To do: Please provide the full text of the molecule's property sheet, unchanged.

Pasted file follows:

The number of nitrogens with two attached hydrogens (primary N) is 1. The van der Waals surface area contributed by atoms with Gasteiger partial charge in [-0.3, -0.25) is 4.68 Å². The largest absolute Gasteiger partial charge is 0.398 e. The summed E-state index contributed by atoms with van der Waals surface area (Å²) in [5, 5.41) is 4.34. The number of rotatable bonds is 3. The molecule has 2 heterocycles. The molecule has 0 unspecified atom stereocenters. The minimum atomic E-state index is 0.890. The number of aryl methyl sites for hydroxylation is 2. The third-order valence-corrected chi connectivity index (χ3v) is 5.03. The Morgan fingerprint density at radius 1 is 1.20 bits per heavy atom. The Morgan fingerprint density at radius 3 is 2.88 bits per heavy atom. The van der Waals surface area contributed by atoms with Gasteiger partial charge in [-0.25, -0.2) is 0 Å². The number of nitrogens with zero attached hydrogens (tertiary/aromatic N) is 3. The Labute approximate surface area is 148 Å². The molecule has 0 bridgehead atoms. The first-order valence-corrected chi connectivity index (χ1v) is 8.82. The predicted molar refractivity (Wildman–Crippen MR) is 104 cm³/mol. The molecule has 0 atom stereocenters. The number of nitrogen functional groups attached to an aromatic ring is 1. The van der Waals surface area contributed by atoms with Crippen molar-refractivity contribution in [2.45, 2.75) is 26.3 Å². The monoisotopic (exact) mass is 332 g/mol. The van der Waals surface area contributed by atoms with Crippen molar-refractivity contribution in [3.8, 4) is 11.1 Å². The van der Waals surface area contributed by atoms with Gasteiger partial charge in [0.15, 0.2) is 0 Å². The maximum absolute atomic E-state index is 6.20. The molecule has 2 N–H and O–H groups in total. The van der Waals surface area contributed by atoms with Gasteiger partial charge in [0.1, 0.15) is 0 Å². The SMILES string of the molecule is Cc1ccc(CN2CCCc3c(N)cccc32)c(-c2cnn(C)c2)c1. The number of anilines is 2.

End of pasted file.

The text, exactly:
The number of nitrogens with two attached hydrogens (primary N) is 1. The van der Waals surface area contributed by atoms with Gasteiger partial charge in [-0.3, -0.25) is 4.68 Å². The largest absolute Gasteiger partial charge is 0.398 e. The summed E-state index contributed by atoms with van der Waals surface area (Å²) in [5, 5.41) is 4.34. The number of rotatable bonds is 3. The molecule has 2 heterocycles. The molecule has 0 unspecified atom stereocenters. The minimum atomic E-state index is 0.890. The number of aryl methyl sites for hydroxylation is 2. The third-order valence-corrected chi connectivity index (χ3v) is 5.03. The Morgan fingerprint density at radius 1 is 1.20 bits per heavy atom. The Morgan fingerprint density at radius 3 is 2.88 bits per heavy atom. The van der Waals surface area contributed by atoms with Gasteiger partial charge in [-0.25, -0.2) is 0 Å². The number of nitrogens with zero attached hydrogens (tertiary/aromatic N) is 3. The Labute approximate surface area is 148 Å². The molecule has 0 bridgehead atoms. The first-order valence-corrected chi connectivity index (χ1v) is 8.82. The predicted molar refractivity (Wildman–Crippen MR) is 104 cm³/mol. The molecule has 0 atom stereocenters. The number of nitrogen functional groups attached to an aromatic ring is 1. The van der Waals surface area contributed by atoms with Crippen molar-refractivity contribution in [2.45, 2.75) is 26.3 Å². The monoisotopic (exact) mass is 332 g/mol. The van der Waals surface area contributed by atoms with Crippen molar-refractivity contribution in [3.8, 4) is 11.1 Å². The van der Waals surface area contributed by atoms with Gasteiger partial charge in [0.15, 0.2) is 0 Å². The maximum absolute atomic E-state index is 6.20. The molecule has 2 N–H and O–H groups in total. The van der Waals surface area contributed by atoms with Gasteiger partial charge in [0.1, 0.15) is 0 Å². The SMILES string of the molecule is Cc1ccc(CN2CCCc3c(N)cccc32)c(-c2cnn(C)c2)c1. The number of anilines is 2.